On June 24, 2019, U.S. Sen. Mark Warner, D-Va., and Sen. Josh Hawley, R-Mo., introduced the Designing Accounting Safeguards to Help Broaden Oversight and Regulations on Data, or Dashboard, Act, which mandates transparency by major platforms such as Facebook Inc., Google LLC, Amazon.com Inc. and Twitter Inc. regarding the monetization of user data.

A bipartisan effort, the bill would require broad disclosures to consumers and the U.S. Securities and Exchange Commission of exactly what data is collected, how it’s used and shared and its worth in dollars and cents. To encourage a uniform approach, the act also authorizes the SEC to develop methods for calculating the value of data across platforms. This novel approach, among the first of its kind, has important implications for the digital economy and the status of “data” as a discrete asset governed by a new and rapidly evolving body of law.

Specifics of the Act

The act requires commercial data operators (entities that generate a material amount of revenue from user data with more than 100,000,000 unique users or visitors) to provide each user with detailed information on a quarterly basis. Specifically, each user will receive a description of the types of data collected, any use of his or her data unrelated to the online services he or she patronizes and the economic value placed on the data by the commercial data operator. With limited exceptions, commercial data operators must also provide users with the ability to delete their data through a single setting or another “clear and conspicuous mechanism.”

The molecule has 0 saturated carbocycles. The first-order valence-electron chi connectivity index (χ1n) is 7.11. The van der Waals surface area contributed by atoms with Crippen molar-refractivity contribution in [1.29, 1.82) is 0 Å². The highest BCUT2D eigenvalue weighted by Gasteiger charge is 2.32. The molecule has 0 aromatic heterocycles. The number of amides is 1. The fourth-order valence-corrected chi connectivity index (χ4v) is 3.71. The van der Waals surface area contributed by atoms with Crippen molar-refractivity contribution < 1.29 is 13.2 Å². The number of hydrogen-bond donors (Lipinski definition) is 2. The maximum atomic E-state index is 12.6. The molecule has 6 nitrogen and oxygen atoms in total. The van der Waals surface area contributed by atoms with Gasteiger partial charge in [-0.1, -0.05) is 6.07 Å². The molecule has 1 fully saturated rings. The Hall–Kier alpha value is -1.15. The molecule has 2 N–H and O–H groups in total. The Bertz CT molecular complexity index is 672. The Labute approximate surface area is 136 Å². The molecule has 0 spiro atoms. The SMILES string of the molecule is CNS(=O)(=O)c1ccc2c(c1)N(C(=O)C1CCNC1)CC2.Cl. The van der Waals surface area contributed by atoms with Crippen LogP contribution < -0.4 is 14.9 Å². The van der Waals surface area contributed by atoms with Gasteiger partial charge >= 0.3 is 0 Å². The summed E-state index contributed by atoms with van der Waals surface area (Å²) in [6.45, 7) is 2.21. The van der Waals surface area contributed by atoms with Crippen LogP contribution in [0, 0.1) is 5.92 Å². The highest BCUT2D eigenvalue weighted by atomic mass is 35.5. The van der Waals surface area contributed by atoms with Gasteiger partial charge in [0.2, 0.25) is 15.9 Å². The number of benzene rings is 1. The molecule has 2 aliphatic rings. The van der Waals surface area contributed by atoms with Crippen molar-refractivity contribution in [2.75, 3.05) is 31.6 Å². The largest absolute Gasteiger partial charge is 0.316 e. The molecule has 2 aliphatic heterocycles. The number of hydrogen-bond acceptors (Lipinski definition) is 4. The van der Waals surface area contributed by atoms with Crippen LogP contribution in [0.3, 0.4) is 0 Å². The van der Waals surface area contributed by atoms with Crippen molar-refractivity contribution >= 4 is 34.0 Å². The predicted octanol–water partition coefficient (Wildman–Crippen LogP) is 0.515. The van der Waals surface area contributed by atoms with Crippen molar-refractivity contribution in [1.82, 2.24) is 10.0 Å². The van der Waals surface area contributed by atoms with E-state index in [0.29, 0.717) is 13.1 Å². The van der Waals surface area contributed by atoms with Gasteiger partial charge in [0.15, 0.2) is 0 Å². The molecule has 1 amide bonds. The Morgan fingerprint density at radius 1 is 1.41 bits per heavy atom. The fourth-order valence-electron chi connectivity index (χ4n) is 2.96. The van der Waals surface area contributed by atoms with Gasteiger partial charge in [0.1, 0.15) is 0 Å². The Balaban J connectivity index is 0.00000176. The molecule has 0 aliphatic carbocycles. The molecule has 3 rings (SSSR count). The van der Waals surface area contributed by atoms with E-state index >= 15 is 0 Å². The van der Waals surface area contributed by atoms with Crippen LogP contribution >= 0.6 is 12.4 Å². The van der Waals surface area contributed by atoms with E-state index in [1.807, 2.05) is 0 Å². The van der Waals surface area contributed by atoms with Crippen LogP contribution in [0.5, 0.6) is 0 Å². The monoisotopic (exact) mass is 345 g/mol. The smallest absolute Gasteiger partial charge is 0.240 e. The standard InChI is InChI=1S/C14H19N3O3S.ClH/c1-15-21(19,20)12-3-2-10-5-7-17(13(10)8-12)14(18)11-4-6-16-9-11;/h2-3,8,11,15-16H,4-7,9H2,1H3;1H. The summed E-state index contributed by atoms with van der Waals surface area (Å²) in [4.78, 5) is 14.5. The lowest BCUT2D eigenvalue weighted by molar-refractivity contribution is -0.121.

In contrast to the personal nature of disclosures to users, public companies that qualify as commercial data operators under the act are required to make broad disclosures to the SEC. At least annually, commercial data operators must submit a written report to the SEC setting forth the “aggregate value” of user data they hold, contracts with third parties that collect such data on their behalf, and any other items that the SEC deems “necessary or useful.”

The act empowers the SEC to develop data valuation methodologies to encourage standardization across different users, sectors and business purposes. Within a year after passage, the act requires additional disclosures to the SEC including, among others, data security, aggregate revenue derived from user data, and a description of each revenue generating activity dependent on user data.